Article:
Conference Paper

A 120μW MICS/ISM-band FSK receiver with a 44μW low-power mode based on injection-locking and 9x frequency multiplication

DOI: 10.1109/ISSCC.2011.5746397 Conference: Solid-State Circuits Conference Digest of Technical Papers (ISSCC), 2011 IEEE International
Source: IEEE Xplore

ABSTRACT For true low-power peer-to-peer wireless links for sensing, link symmetry must be maintained unlike in [1,2] where the burden is shifted to the receiver. In addition, the transceiver power dissipation and performance should be adaptive to save power when the link distance is short. We present a 120μW MICS/ISM band receiver with -90dBm sensitivity at a data-rate of 200kb/s with BER<;0.1%. The receiver incorporates a 44μW low-power (LP) mode that achieves -70dBm sensitivity at 200kb/s and 0.1% BER. At a lower data-rate of 20kb/s, the LP mode can be used as a wake-up receiver with increased sensitivity of -75dBm with 1 % BER and 38μW power consumption.

0 Bookmarks
 · 
63 Views
  • [Show abstract] [Hide abstract]
    ABSTRACT: A low power wide locking range divide-by-4 injection-locked frequency divider (ILFD) is proposed in the letter and was implemented in the TSMC 0.18 μm SiGe BiCMOS process. The divide-by-4 ILFD uses a cross-coupled voltage-controlled oscillator with an active inductor and a three-transistor composite consisted of two nMOSFETs and one pMOSFET to serve as an injection device with the function of linear and nonlinear mixers. At the supply voltage of 1.5 V and at the incident power of 0 dBm, the operation range of the divide-by-4 is 2.3 GHz, from the incident frequency 14.5 to 16.8 GHz, the percentage is 14.7%. The locking range of the divide-by-4 is 1.7 GHz, from the incident frequency from 14.6 to 16.3 GHz, the percentage is 11%. The core power consumption is 1.5 mW. The die area is 0.465 × 0.317 mm2. © 2012 Wiley Periodicals, Inc. Microwave Opt Technol Lett 54:2825–2828, 2012; View this article online at wileyonlinelibrary.com. DOI 10.1002/mop.27204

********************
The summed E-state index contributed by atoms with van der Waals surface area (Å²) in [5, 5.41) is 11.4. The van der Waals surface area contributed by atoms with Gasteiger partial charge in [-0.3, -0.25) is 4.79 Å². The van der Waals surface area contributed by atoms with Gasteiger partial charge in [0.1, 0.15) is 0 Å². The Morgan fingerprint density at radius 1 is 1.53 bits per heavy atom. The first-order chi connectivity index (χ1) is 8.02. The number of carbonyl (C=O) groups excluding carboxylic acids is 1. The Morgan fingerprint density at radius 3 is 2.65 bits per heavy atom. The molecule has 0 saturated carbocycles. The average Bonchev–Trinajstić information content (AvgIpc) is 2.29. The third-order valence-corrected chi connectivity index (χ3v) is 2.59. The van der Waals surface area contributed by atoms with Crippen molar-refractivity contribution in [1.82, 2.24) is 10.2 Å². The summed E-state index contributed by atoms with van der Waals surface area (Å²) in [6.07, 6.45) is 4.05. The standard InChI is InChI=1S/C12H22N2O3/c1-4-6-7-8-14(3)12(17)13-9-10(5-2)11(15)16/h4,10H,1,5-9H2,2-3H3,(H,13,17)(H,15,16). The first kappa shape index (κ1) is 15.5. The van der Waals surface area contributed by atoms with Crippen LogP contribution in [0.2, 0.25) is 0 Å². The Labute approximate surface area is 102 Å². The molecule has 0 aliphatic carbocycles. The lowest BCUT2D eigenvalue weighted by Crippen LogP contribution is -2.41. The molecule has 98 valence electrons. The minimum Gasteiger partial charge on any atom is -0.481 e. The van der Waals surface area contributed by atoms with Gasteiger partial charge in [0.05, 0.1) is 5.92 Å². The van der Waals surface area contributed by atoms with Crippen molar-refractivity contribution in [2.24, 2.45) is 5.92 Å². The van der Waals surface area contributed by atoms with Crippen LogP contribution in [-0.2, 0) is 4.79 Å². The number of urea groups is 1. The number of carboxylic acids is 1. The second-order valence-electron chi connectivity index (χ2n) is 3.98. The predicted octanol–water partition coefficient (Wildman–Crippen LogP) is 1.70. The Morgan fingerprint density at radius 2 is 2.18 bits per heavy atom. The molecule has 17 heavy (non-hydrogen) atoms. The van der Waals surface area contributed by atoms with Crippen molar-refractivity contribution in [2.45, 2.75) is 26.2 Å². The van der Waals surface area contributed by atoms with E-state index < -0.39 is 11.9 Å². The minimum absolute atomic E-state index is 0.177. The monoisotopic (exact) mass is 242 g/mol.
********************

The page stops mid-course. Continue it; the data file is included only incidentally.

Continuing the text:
Microwave and Optical Technology Letters 12/2012; 54(12). · 0.59 Impact Factor
  • [Show abstract] [Hide abstract]
    ABSTRACT: An ultra‐low‐power low‐voltage 401–406 MHz Medical Device Radiocommunications Service (MedRadio) receiver for continuous wireless communication in biomedical applications is demonstrated using 0.18‐μm CMOS technology. Although using a low‐IF architecture, careful consideration is done for individual block‐level circuit design to minimize the overall power consumption. The receiver chain consists of a complementary current‐reuse LNA, an in‐phase/quadrature folded mixer, an eighth‐order complex bandpass filter, a limiting amplifier chain with RSSI, and a frequency synthesizer with a quadrature VCO. The proposed receiver achieves a gain of over 80 dB, noise figure of 14 dB, image rejection of 32 dB, and phase noise of −106 dBc/Hz at 100 kHz offset while consuming less than 1.2 mW from a 1‐V supply voltage with 1.8 mm2 of core die area. © 2012 Wiley Periodicals, Inc. Microwave Opt Technol Lett 54:2821–2825, 2012; View this article online at wileyonlinelibrary.com. DOI 10.1002/mop.27205
    Microwave and Optical Technology Letters 12/2012; 54(12). · 0.62 Impact Factor
  • [Show abstract] [Hide abstract]
    ABSTRACT: A wireless wake-up receiver for lithium-ion battery systems was developed and evaluated. A 2-stage power-supply control scheme is added to the wake-up receiver for supporting low power, high receiving sensitivity, and short wake-up time simultaneously. When the battery system is in power-down mode, only a voltage detector in the wake-up receiver consumes a current while waiting for a wireless wake-up signal with low current and high receiving sensitivity. When the voltage detector detects the wake-up signal, all circuits in the wake-up receiver operate for detecting the wake-up signal with a short wake-up time. The wake-up receiver consumes only 0.3 μA of the power-down current for -32 dBm of the receiving sensitivity with 11 ms of the wake-up time.
    2014 IEEE Applied Power Electronics Conference and Exposition - APEC 2014; 03/2014